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Da Vinci Code

CALIFORNIA | LOCAL
April 6, 2010 | By Carla Hall
Julia Boles, 46, lives in Arcadia with her lawyer husband and their nine children, ages 5 to 20. She also manages to attend Mass daily, set aside two times a day for prayer and, with her children, pray the rosary. "People say, 'Nine kids? How do you handle that and go to Mass?' I say, 'How could I do this without the Mass?' " Boles is a member of one of the most talked about, least understood Catholic organizations in the world: Opus Dei, which means "work of God" in Latin.
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HOME & GARDEN
February 10, 2010 | By Lauren Beale
Actor-producer-director Tom Hanks has purchased the contemporary Pacific Palisades home of veteran producers Kathleen Kennedy and Frank Marshall, according to area real estate agents. The sales price was listed at slightly more than $26 million at Blockshopper.com, a news and market data service. Property records show that the 14,513-square-foot house, built in 1996, has four bedrooms and five bathrooms. Hanks did not respond to requests for comment. Hanks, 53, won Oscars for his work in "Forrest Gump" (1994)
ENTERTAINMENT
January 21, 2010
Where you've seen him Paul Bettany is perhaps best known for his two films with Russell Crowe, "A Beautiful Mind" and "Master and Commander: The Far Side of the World." For "Master and Commander," his honors include a British Academy of Film and Television Arts nomination and supporting actor laurels from the London Film Critics Circle; for "A Beautiful Mind," he shared a Screen Actors Guild ensemble nomination. He has also been honored for performances in small British films such as "Gangster No. 1" and "The Heart of Me," as well as "Wimbledon" and "The Secret Life of Bees."
ENTERTAINMENT
January 17, 2010
You should always talk about: Ricky Gervais. Start by watching tonight's Golden Globes, where he will preside over Hollywood's booziest party. Then go and buy yourself a DVD copy of "The Invention of Lying," one of last year's most underrated comedies, about an alternative world in which everyone tells the truth. (Tuesday) Oh yes, you will want to talk about: the new season of "24." Why? You will want to know why I say that the birth of Jacqueline Bauer is a thrilling revelation.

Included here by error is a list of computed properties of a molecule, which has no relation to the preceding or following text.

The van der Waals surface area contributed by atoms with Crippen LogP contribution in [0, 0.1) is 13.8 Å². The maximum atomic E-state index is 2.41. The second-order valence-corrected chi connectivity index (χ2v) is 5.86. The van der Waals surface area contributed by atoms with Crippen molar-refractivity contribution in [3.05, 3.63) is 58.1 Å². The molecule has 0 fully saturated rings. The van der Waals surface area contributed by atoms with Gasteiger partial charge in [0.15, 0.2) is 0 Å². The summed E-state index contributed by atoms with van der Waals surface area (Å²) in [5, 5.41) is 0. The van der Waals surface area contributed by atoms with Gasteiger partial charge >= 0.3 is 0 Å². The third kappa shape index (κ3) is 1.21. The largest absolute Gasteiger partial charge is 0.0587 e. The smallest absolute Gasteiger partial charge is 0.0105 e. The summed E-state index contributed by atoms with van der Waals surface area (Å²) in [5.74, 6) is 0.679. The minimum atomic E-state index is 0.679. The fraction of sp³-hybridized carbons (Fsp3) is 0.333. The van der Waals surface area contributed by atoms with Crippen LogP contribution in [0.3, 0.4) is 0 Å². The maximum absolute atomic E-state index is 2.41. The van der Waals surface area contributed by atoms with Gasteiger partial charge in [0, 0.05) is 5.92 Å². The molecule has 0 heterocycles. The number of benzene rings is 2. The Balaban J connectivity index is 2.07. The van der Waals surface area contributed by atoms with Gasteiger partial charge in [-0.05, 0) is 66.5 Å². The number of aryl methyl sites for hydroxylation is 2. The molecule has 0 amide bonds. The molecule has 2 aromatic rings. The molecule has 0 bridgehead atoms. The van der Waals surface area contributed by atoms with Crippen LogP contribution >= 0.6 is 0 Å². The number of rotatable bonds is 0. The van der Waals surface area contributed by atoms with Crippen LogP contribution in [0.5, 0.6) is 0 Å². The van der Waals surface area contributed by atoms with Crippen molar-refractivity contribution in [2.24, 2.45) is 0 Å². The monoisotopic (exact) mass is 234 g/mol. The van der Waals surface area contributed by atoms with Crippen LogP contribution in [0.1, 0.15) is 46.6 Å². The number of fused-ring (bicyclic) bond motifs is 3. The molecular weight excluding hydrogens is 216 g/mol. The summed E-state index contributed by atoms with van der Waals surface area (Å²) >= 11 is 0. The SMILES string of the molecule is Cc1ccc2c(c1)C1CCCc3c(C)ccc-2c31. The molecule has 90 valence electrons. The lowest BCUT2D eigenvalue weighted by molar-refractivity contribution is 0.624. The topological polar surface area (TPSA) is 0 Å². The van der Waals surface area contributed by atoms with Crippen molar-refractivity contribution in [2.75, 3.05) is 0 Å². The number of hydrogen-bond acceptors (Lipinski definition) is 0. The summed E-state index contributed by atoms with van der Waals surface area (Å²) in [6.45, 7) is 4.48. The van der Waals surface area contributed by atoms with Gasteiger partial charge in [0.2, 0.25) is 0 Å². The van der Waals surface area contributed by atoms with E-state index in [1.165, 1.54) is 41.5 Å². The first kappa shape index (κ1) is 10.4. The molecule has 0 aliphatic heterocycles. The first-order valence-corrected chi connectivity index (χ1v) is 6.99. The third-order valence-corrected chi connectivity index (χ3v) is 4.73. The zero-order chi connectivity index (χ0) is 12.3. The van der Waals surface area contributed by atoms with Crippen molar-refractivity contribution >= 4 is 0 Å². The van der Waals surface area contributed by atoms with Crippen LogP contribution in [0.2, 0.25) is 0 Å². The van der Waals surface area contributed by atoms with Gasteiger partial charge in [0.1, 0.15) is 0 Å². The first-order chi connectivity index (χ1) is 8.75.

ENTERTAINMENT
January 4, 2010 | By Sarah Kaufman
Is the world about to gain another Leonardo da Vinci painting? The multitasking Renaissance genius who produced the most famous portrait in the world -- Mona somebody -- left us only 10 to 20 other paintings. Yet if current whispers bear out about a picture in Boston, that number may increase by one more. Art experts say it's the equivalent of stumbling upon a surprise Shakespeare play or a lost Homeric epic. At this point, we have only a tantalizing mystery -- perhaps the unspooling of a new Da Vinci code -- dangling on the slender thread of secrets and a handful of clues that emerged last week: The Washington Post receives a tip from a source who wishes to remain anonymous that the Museum of Fine Arts in Boston has in its possession a painting believed to be by the Italian master, and is in the process of authenticating it. Were it deemed a true Leonardo, such a painting would be only the second one in all the Americas.
ENTERTAINMENT
September 14, 2009 | Scott Martelle
This is how a writer knows his books have grabbed the full attention of mainstream American culture. By the time Dan Brown's "The Lost Symbol," his first novel since 2003's "The Da Vinci Code," lands on bookstore shelves Tuesday, pre-orders will have kept it at or near the top of Amazon's bestseller list for the last 148 days. On Sunday, Parade magazine published a selection from "The Lost Symbol," the first time it has excerpted a novel in its 68-year history. Beginning last Tuesday, in a marketing merger between publisher Doubleday and NBC, "Today" show co-host Matt Lauer unveiled a clue a day about the closely guarded plot.
ENTERTAINMENT
September 14, 2009 | Nick Owchar
The wait is over. "The Lost Symbol," the follow-up to Dan Brown's 2003 mega-seller, "The Da Vinci Code," is here -- and you don't have to be a Freemason to enjoy it (although it wouldn't hurt). Like "Angels and Demons," published in 2000, and "The Da Vinci Code," "The Lost Symbol" solves puzzles, analyzes paintings and reveals forgotten histories -- all so that Brown's tireless hero, Robert Langdon, can find a legendary Masonic treasure despite special ops squads that are dogging him and a bizarre killer who has kidnapped his dear friend and mentor.
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